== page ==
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    I agree with you, what little head there was quickly disappeared, although that could be partly downy chosen glass having gone through the dish washer
     
  6. Sep 12, 2019 at 10:30 AM #6

    An Ankoù

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    I agree, although I've never tried adding chocolate in any form. Not sure I'd want to drink beer that tastes of chocolate. Young's Double Chocolate is a horrendous brew IMNSHO and I accidently got a few bottles of Sam Smith's Organic Chocolate Stout, which is undrinkable. Still got 2 left and they'll probably be still there on the "research samples" shelf this time next year.
    Having said that, the recipe above looks great (apart from the chocolate).
     
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  7. Sep 12, 2019 at 10:33 AM #7

    Hopsteep

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    I’m not a huge fan either to be honest! But she who must be obeyed absolutely loves the stuff! If it was me I’d leave out the lactose but I was ‘informed’ that it needs to be sweet and chocolaty :coat:
     
  8. Sep 12, 2019 at 2:37 PM #8

    Andy02

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    Very interesting and timely discussion. I too recently brewed a very sweet chocolate, oatmeal, milk stout using cocoa powder (the sugar-free cake-making stuff not the hot chocolate drinking powder). Even with plenty of priming sugar, a 330ml bottle after 2 weeks of conditioning came out as flat as a pancake. No head, no bubbles, just a slight hiss and some smoke when the bottle was uncapped. Is this a direct result of the oils in the cocoa? I've brewed chocolate stout before, using chocolate malt to give it some chocolateyness rather than any cocoa nibs or powder which turned out with a perfect creamy, brownish head. Is there a way round this head-busting 'feature' of cocoa, eg chucking in far more priming sugar? Apologies if this has been answered elsewhere but I'm a lazy sod and haven't searched for it.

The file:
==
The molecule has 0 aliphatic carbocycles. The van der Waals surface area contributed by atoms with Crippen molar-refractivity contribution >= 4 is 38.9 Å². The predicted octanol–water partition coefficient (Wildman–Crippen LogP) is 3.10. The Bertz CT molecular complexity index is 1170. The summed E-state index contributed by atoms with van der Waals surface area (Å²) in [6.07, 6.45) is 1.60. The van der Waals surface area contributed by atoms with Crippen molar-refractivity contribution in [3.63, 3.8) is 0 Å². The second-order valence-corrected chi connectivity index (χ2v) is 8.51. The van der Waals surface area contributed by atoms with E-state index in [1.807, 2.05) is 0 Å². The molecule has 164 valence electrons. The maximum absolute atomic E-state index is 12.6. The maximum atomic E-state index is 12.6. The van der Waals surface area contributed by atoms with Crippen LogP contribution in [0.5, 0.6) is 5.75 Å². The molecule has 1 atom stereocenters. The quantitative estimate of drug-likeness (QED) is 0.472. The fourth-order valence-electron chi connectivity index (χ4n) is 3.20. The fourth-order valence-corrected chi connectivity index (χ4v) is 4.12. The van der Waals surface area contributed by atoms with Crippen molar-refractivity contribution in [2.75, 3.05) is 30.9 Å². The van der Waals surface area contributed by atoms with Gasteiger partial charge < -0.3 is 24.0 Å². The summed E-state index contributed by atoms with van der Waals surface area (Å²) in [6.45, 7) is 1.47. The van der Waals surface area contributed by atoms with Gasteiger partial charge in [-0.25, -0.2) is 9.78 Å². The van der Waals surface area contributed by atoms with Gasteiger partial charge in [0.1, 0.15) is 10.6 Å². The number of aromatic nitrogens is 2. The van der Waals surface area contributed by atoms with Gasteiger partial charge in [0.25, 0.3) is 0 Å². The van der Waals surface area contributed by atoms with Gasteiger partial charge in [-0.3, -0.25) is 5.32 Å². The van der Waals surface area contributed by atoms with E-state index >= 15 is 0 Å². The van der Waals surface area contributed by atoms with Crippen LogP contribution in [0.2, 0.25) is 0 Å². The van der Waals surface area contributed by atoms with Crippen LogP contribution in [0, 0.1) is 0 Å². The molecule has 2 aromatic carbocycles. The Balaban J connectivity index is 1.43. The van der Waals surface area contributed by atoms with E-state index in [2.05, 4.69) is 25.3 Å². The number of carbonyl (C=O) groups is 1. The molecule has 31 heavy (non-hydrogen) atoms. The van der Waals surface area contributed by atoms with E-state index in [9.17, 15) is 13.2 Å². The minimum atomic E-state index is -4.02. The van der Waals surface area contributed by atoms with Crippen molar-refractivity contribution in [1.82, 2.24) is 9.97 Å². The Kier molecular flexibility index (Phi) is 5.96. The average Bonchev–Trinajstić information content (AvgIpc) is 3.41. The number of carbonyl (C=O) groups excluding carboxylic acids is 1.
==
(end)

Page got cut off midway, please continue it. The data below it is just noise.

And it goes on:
9. Sep 12, 2019 at 3:24 PM #9

    JonBrew

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    the cocoa powder would effect head retention but it shouldn't effect carbonation. Think your lack of carbonation may be due to other factors.

    In terms of preventing impact on head formation/retention caused by adding various forms of cocoa, one solution I've heard of but not tried is to make an alcohol tincture by soaking cocoa nibs or raw cocoa powder in vodka for a number of days (shaking the solution daily) then sticking it in the freezer. Freezing the solution causes the fats to separate out and they can then be scraped off before adding dosing the extract into the finished beer at packaging.
     
  10. Sep 12, 2019 at 3:52 PM #10

    Andy02

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    Great advice. Thank you. Just need to work out what caused my feeble carbonation.
     
  11. Sep 12, 2019 at 4:31 PM #11

    pilgrimhudd

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    ashock1 Two of my favourites there!!
     
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  12. Sep 12, 2019 at 4:50 PM #12

    An Ankoù

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    It's definitely a matter of taste, then. acheers.